A Good Friday – For The Banks

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On Tuesday, 30 March 2010, Brian Lenihan – Minister for Finance in a state with a €20 billion deficit and almost 450,000 people unemployed – stood before the Dáil and announced that over the next number of years Ireland will pump €80 billion into five wayward banks.

In carefully coordinated statements, the National Asset Management Agency (NAMA), the Financial Regulator and Lenihan revealed the details of the largest financial bank bail-out, proportionately, in the western world.

First up was NAMA, which announced the discount it will apply to its toxic loan transfers from the banks’ books. The first load of these loans will be transferred on Good Friday.  The average 47% discount, up from the earlier announced 30%, cannot be seen in a good light. Because of the extent of government buy-in with the banks, any cent less that NAMA pays for bad loans, has to be met by recapitalization. This will come, in the most part, from the state. The fact too that NAMA first claimed it would pay 30% less for the loans, then 47% because of falling property prices cannot be ignored. One must ask how much these property prices will continue to fall by, which could make the lower price NAMA is paying for them, still to high by the end of the year.

Next up was the Financial Regulator, which had what could be considered the only partial positive news of the day. It announced that banks would from now on require an 8% core tier 1 capital requirement, up from 4%. It was this low capital ratio (the amount of bank reserves they must hold as a percentage against their risk-weighted assets) that many believed helped to cause the bubble. Not everything was good news though – the Financial Regulator has already allowed a temporary exclusion for EBS from this capital requirement until the end of May.

At 5pm the big speech came from the Minister for Finance Brian Lenihan. He set out the details of the recapitalization needed by the banks after NAMA takes the loans off their books, to bring the banks up to the new 8% capital requirement. Much of what he said had been speculated about correctly. Bank of Ireland will need €2.7 billion. AIB, €7.4 billion. Irish Nationwide, €2.7 billion. EBS, €875 million. In the case of the two main banks, the government wants to convert its preference shares it already holds in the banks into ordinary shares. It hopes the banks can raise some of the money from private interests, selling off assets (like AIB’s subsidiaries in the US, Britain and Poland) and obviously the government is giving the nod to charges increases, such as AIB’s interest rate hike this week. The fact that householders and small businesses are the only reliable source of funding for the banks, that squeezing them could result in defaults which would mean further toxic loans on the banks’ books, is being ignored. After the banks raise money, if they can, the government is giving the banks ‘promisory notes’. These will allow them to draw down the full amount of recapitalization if needs be from the state over the next 10-15 years. It’s expected €1 billion will be drawn down this year. All of this was shocking enough, until Brian Lenihan set out the details of Anglo-Irish bank. This bank immediately needs €8.3 billion in capital and a projected €10 billion by the end of this year. And this for a bank that is not operating in any way shape or form, except to award some of its staff pay increases.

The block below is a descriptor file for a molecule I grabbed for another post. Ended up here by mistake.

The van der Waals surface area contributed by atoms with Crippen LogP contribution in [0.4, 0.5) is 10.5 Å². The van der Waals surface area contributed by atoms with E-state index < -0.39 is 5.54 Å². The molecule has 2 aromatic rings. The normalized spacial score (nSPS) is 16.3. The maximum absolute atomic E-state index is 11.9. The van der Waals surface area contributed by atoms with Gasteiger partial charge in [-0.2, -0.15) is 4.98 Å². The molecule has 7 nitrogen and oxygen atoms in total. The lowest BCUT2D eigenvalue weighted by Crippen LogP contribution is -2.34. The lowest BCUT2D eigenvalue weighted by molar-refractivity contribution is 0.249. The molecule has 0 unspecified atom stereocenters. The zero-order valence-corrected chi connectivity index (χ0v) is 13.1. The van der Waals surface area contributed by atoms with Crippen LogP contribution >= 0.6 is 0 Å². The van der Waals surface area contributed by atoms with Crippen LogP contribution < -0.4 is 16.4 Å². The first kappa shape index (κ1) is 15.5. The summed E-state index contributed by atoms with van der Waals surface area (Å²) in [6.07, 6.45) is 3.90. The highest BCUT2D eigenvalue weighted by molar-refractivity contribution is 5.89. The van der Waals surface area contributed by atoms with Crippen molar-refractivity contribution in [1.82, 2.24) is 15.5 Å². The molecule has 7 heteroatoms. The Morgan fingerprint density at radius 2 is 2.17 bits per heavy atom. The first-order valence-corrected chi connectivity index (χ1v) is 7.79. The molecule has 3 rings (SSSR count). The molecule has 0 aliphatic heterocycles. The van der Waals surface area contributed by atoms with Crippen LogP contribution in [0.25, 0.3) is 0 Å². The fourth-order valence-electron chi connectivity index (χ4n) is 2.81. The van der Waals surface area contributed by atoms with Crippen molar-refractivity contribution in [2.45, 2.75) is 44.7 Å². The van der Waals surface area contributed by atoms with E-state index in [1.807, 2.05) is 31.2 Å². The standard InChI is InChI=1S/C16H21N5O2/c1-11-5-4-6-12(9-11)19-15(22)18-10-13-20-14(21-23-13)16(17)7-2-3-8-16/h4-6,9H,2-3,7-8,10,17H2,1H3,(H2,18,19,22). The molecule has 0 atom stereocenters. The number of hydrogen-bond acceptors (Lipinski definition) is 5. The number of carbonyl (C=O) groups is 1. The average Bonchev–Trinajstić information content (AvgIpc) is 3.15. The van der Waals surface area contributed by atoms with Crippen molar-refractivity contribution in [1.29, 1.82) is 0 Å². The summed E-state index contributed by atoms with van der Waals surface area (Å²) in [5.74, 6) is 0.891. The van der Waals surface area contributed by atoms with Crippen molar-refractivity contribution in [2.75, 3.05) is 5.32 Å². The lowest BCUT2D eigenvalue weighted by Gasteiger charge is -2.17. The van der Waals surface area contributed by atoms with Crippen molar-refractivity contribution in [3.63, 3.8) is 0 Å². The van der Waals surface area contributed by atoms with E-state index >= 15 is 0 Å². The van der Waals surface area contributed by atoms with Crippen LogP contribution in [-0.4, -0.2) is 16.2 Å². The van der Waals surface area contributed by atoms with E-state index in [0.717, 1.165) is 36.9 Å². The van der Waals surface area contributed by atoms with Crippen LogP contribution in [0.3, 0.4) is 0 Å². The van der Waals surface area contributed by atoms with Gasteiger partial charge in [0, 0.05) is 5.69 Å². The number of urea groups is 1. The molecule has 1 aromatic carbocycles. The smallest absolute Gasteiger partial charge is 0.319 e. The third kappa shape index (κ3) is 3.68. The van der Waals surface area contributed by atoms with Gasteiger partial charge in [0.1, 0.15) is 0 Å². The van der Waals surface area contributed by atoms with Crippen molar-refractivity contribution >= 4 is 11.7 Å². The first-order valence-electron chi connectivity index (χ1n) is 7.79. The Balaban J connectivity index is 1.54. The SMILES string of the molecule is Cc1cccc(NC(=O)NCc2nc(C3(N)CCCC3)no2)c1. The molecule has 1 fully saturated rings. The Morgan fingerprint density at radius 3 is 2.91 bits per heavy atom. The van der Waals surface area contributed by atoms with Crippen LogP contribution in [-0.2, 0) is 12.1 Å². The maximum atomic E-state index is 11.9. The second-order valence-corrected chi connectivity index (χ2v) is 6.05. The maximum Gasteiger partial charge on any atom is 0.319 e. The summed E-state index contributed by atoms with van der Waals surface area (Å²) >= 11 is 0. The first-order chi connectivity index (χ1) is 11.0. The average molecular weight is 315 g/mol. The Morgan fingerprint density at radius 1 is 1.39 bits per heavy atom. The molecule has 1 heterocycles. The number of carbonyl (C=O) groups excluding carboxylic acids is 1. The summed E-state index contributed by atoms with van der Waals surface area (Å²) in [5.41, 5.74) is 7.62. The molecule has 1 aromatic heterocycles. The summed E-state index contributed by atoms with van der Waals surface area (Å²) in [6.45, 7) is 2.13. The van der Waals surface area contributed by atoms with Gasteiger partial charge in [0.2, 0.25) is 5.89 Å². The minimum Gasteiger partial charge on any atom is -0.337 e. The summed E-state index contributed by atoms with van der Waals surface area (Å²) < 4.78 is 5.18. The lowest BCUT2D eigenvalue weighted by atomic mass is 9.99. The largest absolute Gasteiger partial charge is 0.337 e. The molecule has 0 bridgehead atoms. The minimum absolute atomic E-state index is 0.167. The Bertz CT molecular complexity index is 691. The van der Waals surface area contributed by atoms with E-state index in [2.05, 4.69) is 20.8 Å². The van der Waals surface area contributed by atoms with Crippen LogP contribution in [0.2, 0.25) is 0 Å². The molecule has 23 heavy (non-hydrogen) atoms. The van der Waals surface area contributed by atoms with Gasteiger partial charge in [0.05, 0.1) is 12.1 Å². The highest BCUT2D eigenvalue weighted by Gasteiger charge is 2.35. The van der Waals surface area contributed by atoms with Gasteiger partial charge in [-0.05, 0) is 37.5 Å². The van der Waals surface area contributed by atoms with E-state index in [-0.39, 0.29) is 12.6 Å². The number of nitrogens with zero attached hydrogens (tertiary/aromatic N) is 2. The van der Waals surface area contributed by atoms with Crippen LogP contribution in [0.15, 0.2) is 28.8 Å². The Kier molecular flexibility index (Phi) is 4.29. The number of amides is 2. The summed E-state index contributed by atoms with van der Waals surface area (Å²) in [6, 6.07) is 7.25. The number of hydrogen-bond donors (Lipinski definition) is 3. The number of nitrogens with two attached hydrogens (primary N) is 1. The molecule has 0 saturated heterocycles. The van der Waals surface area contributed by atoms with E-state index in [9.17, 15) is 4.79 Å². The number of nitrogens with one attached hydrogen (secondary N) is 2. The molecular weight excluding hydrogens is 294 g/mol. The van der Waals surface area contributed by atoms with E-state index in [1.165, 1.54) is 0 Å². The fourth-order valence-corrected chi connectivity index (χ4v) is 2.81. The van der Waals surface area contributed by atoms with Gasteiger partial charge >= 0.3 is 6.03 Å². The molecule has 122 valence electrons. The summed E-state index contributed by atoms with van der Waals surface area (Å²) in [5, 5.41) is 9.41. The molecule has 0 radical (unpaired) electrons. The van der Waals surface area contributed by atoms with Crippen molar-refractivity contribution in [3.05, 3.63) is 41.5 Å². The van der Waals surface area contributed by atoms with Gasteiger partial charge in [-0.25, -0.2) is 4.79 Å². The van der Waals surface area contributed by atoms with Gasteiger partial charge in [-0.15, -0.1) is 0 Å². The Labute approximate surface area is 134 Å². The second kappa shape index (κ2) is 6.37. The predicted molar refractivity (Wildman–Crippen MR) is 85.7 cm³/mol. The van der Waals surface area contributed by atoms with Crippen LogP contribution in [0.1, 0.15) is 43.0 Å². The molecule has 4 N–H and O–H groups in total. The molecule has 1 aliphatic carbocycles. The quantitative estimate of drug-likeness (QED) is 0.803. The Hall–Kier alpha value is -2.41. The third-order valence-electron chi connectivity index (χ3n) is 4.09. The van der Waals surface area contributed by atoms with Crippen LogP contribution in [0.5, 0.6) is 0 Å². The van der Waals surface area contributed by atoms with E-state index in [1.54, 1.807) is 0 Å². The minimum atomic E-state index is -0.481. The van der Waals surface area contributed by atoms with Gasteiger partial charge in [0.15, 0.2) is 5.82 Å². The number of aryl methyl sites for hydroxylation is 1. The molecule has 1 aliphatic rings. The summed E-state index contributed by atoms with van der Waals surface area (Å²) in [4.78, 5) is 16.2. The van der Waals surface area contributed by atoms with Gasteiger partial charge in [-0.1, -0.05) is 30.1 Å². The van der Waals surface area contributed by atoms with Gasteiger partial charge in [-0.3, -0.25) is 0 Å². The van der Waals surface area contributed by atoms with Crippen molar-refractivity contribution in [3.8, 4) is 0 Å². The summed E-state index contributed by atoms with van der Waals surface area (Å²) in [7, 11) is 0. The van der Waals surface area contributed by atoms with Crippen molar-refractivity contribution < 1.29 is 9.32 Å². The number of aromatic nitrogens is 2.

The scale of the money being casually distributed by the government is incomprehensible to most people, but to put it in perspective, we endured an entire year of lectures last year from the same government about the need to reduce a €24 billion deficit in the December 2009 budget. The €4 billion they took came from people’s wages, social welfare rates and public services. The government plans to take another €3-€4 billion from the deficit at the end of this year. But today it committed us to spending €80 billion on a bank bailout. This means that every year as the government reduces the deficit, it will be lobbing a few billion onto it to meet commitments to the banks. The economy will be running to stand still for the next 10-15 years.

Speaking in response to the announcements, Sinn Féin’s Arthur Morgan said the government had opened a Pandora’s box of debt and that there was no way of knowing if the figures announced on Tuesday would even meet what the state has been tied to. He also pointed out that everything that was happening in the bail-out could be attributed to a golden elite in self-preservation mode.

“This isn’t about a rogue group of bankers and developers – this is about a parasitical section of our society wedded to the two largest political parties in this state,” he said. “We won’t get rid of this culture of exploiting ordinary people, like those injured and killed on unsafe building sites owned by Liam Carroll as he lined his own pockets, until we get beyond FF and FG led governments.”

Morgan also delved into the murky dealings being revealed about the Dublin Docklands, highlighting the links between the debacle and others like it, and Fianna Fáil and the banks. He called on the government to put their so-called economic strategy to the country in a general election.

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